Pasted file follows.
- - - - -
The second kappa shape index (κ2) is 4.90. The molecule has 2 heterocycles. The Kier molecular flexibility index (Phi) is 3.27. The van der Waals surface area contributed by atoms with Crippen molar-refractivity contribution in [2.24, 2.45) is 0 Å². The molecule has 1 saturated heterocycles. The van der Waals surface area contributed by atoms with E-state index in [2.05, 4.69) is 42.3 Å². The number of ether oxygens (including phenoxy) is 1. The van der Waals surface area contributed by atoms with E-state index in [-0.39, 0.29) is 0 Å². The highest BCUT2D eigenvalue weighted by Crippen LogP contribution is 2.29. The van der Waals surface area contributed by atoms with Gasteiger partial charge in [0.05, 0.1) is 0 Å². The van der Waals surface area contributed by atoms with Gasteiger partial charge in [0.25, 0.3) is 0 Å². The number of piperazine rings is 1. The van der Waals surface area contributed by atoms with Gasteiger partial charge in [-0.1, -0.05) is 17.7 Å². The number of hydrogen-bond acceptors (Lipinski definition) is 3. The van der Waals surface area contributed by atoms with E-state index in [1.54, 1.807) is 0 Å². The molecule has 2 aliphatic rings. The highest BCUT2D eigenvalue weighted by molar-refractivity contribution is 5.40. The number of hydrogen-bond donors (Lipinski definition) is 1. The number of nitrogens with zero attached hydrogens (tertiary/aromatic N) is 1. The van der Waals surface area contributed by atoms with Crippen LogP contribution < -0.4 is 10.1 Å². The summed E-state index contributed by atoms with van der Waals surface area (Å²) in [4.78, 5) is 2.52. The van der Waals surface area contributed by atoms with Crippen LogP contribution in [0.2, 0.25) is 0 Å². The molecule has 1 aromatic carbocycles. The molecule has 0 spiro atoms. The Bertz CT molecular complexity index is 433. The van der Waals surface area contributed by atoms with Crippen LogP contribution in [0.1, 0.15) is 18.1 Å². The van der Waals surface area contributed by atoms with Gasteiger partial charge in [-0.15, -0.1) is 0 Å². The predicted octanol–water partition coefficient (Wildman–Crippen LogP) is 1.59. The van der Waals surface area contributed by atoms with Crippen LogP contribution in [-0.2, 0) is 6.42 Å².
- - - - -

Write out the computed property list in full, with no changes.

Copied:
The second kappa shape index (κ2) is 4.90. The molecule has 2 heterocycles. The Kier molecular flexibility index (Phi) is 3.27. The van der Waals surface area contributed by atoms with Crippen molar-refractivity contribution in [2.24, 2.45) is 0 Å². The molecule has 1 saturated heterocycles. The van der Waals surface area contributed by atoms with E-state index in [2.05, 4.69) is 42.3 Å². The number of ether oxygens (including phenoxy) is 1. The van der Waals surface area contributed by atoms with E-state index in [-0.39, 0.29) is 0 Å². The highest BCUT2D eigenvalue weighted by Crippen LogP contribution is 2.29. The van der Waals surface area contributed by atoms with Gasteiger partial charge in [0.05, 0.1) is 0 Å². The van der Waals surface area contributed by atoms with Gasteiger partial charge in [0.25, 0.3) is 0 Å². The number of piperazine rings is 1. The van der Waals surface area contributed by atoms with Gasteiger partial charge in [-0.1, -0.05) is 17.7 Å². The number of hydrogen-bond acceptors (Lipinski definition) is 3. The van der Waals surface area contributed by atoms with E-state index in [1.54, 1.807) is 0 Å². The molecule has 2 aliphatic rings. The highest BCUT2D eigenvalue weighted by molar-refractivity contribution is 5.40. The number of hydrogen-bond donors (Lipinski definition) is 1. The number of nitrogens with zero attached hydrogens (tertiary/aromatic N) is 1. The van der Waals surface area contributed by atoms with Crippen LogP contribution < -0.4 is 10.1 Å². The summed E-state index contributed by atoms with van der Waals surface area (Å²) in [4.78, 5) is 2.52. The van der Waals surface area contributed by atoms with Crippen LogP contribution in [0.2, 0.25) is 0 Å². The molecule has 1 aromatic carbocycles. The molecule has 0 spiro atoms. The Bertz CT molecular complexity index is 433. The van der Waals surface area contributed by atoms with Crippen LogP contribution in [0.1, 0.15) is 18.1 Å². The van der Waals surface area contributed by atoms with Gasteiger partial charge in [-0.15, -0.1) is 0 Å². The predicted octanol–water partition coefficient (Wildman–Crippen LogP) is 1.59. The van der Waals surface area contributed by atoms with Crippen LogP contribution in [-0.2, 0) is 6.42 Å².